“If you are not running in this industry you are dead,” said Chris Culvenor this week. He had just hopped off a plane from Sydney where he had been readying the Pilot Week episode of Drunk History for broadcast.
Culvenor, along with his production partner Paul Franklin, are the co-founders of the growing production company Eureka.
“We are pretty busy and generally happy with how it is all going,” Culvenor told Mediaweek.
Eureka launched close to two and a half years ago and has offices in the US and Sydney. “Launching a new company is problematic and always difficult, but I wouldn’t trade it for the world.”
Culvenor knows Drunk History well, calling it one of the most successful comedy formats in the world. “It has been nominated for four Emmys as Most Outstanding Sketch Comedy. It is a very, very simple idea and when executed correctly it is very funny.
“It has been translated to the UK and translated to Brazil and Mexico. We have a great relationship with Viacom, owners of the format, after doing shows with them in Australia and the US.
“We are using the format as a starting point, but we are finding an Australian voice for it. We knew it would be a good fit for this market.”
Rhys Darby and Stephen Curry are the hosts of the Australian version. In the cast of Drunk History are Gyton Grantley, Ryan Fitzgerald, Anthony “Lehmo” Lehmann and Greta Lee Jackson.
Culvenor is pleased to see the show sit within Pilot Week, noting the good relationship Ten and Eureka have had. “We love the idea of taking programming risks with slightly edgier and non-traditional shows.”
Culvenor calls himself a Drunk History super-fan and is familiar with both the US and UK versions. “Although the shows have a lot of fun with history, all the facts are true, all the events are true and the characters are true.
“I can’t think of the last time Australian history was explored on commercial primetime TV. We are proud Eureka and Ten are able to showcase Australian history, albeit a slightly tipsy primetime history.”
While Eureka likes the idea of the pilot going to air, it realises it is probably a one-shot chance of getting away the format here. “We are lucky we are using a format that has worked for hundreds of previous episodes. There was a very clear blueprint about making the show. We ensured that it was adapted for this market in the right way.”
Eureka’s bulging slate
Just a couple of weeks ago SBS launched the second season of Eureka’s The Chefs’ Line format. While it is tucked away at 6pm to a smallish but appreciative audience, the format is making waves internationally.
“The Australian version of the show is seen in over 20 countries now,” Culvenor told Mediaweek.
“Our judges are being celebrated on social media in every language you can imagine. It screens in the UK and Canada and all through Asia. That success is due to the diversity you see on the Australian version as audiences everywhere can relate to that SBS version.
“The format itself is starting to travel. A version has been made for Holland, which is screened on the Fox Food Network. It was the channel’s #1 new series and we are hopeful it will return for a second.
“There are discussions under way for adaptations in multiple other territories. We are proud the format started on SBS where they try original things and they take programming risks. It is good that SBS has been rewarded for taking a risk on an original format.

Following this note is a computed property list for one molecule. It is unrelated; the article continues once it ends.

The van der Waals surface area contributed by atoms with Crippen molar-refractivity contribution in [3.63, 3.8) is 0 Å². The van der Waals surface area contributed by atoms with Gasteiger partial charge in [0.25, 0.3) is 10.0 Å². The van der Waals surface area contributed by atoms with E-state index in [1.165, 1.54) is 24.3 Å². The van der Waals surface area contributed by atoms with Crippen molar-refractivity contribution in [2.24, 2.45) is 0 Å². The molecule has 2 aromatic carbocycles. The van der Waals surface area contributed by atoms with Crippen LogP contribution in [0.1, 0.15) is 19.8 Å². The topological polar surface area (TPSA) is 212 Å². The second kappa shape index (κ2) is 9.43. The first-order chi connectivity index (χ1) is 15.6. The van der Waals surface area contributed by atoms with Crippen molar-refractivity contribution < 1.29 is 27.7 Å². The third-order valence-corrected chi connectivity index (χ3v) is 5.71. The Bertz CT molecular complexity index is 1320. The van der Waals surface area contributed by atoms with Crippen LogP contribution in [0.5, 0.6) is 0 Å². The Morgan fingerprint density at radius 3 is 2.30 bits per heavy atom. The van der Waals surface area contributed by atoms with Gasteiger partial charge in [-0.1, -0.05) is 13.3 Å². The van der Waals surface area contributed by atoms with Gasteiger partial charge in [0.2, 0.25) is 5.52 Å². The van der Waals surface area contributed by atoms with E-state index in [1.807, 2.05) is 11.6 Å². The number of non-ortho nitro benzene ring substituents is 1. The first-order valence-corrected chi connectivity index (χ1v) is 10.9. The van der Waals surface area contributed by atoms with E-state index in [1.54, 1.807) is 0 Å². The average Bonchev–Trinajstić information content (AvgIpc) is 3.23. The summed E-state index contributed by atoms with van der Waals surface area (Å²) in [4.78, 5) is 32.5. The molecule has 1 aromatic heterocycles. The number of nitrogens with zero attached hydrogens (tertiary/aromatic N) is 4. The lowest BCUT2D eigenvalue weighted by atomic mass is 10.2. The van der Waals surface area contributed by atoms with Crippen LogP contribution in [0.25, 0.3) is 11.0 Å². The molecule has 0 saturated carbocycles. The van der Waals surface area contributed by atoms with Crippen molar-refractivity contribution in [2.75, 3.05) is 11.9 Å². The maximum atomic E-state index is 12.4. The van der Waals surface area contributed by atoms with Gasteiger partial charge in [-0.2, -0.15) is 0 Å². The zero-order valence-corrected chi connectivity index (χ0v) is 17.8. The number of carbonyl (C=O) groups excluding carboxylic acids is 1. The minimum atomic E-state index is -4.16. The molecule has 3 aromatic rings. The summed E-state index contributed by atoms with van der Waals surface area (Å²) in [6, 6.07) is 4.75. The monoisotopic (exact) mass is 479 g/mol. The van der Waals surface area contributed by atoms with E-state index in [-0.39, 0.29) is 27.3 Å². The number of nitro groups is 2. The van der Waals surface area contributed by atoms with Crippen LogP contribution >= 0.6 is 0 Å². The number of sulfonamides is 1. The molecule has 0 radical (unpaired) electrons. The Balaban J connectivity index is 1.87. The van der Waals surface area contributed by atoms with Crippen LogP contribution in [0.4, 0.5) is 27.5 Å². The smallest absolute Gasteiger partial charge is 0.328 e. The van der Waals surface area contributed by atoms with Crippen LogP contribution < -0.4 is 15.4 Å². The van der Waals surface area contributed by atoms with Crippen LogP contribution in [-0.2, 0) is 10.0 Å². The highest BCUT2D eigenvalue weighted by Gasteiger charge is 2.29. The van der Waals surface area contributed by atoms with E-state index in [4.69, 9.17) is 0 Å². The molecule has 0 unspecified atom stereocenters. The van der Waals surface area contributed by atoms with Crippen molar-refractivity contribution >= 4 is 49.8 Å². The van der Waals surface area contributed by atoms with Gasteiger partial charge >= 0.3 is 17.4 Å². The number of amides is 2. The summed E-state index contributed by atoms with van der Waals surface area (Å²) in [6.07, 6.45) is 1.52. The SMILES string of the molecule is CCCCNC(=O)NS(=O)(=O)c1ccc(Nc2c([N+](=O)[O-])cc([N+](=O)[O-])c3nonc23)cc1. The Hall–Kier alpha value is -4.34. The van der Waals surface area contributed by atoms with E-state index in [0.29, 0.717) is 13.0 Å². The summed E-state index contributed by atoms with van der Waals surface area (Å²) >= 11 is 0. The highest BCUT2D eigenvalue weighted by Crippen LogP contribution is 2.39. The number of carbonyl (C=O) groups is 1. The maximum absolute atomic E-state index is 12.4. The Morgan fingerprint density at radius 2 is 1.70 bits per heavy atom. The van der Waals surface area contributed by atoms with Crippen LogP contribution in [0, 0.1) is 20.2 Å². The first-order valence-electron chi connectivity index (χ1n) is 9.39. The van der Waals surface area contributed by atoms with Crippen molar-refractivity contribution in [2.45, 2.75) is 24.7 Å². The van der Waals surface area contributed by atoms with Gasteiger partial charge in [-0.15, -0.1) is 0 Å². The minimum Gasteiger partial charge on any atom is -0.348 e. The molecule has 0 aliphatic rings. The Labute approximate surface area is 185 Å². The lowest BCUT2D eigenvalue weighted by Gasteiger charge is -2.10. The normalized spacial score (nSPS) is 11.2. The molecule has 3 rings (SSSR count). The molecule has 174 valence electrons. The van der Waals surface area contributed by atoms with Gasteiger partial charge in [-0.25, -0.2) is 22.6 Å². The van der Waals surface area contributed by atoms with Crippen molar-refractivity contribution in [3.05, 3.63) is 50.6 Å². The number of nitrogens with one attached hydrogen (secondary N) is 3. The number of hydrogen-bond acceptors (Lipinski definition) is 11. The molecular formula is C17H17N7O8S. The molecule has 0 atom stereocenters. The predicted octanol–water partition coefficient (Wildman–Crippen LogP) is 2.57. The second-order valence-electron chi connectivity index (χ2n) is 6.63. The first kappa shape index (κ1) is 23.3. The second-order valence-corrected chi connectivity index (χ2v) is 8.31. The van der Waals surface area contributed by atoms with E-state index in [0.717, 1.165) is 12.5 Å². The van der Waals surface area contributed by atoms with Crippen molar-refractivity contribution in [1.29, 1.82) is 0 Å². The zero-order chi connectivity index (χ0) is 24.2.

“The idea that SBS commissioned a 60-episode show simply off a paper format was a bold choice. It was worked with sponsors and audience, but also as a global format.”
Culvenor was able to share with Mediaweek news about two new commissions with major streaming platforms. One series will be launching later this year and the other in 2019.
The streaming platforms they will be screening on don’t come much bigger – Netflix and Facebook.
“I am really excited to talk about them, but all I can say is that they are both unscripted series. I can’t give you any more details than that.”
Culvenor could reveal that Eureka is also producing a series for Animal Planet which is focusing on the Irwin family.
“Animal Planet announced earlier this year that the Irwins are going to be a core part of its programming. It has subsequently selected Eureka to produce the series. The Irwin family are not only absolute stars, but just wonderful people to work with. The series shines a light on their conservation efforts, how they are continuing Steve’s legacy and we couldn’t be prouder to be the production company involved.”
Eureka’s business model allows them not to only create original formats, but also be able to work on other people’s shows with other production companies. “We have done partnerships on The Voice with ITV Studios. A more recent partnership was with Bell Media in Canada for a new music show called The Launch. The primetime music competition was the #1 show in Canada at the start of the year.”
Extending the relationship with SBS is the new series The Employables that launches this week.
“It is set in the startup world and we are finding a group of people who have been overlooked by the Australian workplace. We bring the group together to be Australia’s next great startup and they are going to be coached by Creel Price. He guides them through a crash course in business and at the end of it you see a real-life business being born.
“It is a collaboration between SBS and Eureka and even before it goes to air it is receiving international offers for adaptation.
“While the US is an important part of our business, what has been really good about Australia is that it has given birth to a lot of our formats. We have had collaborations with both SBS and Seven.”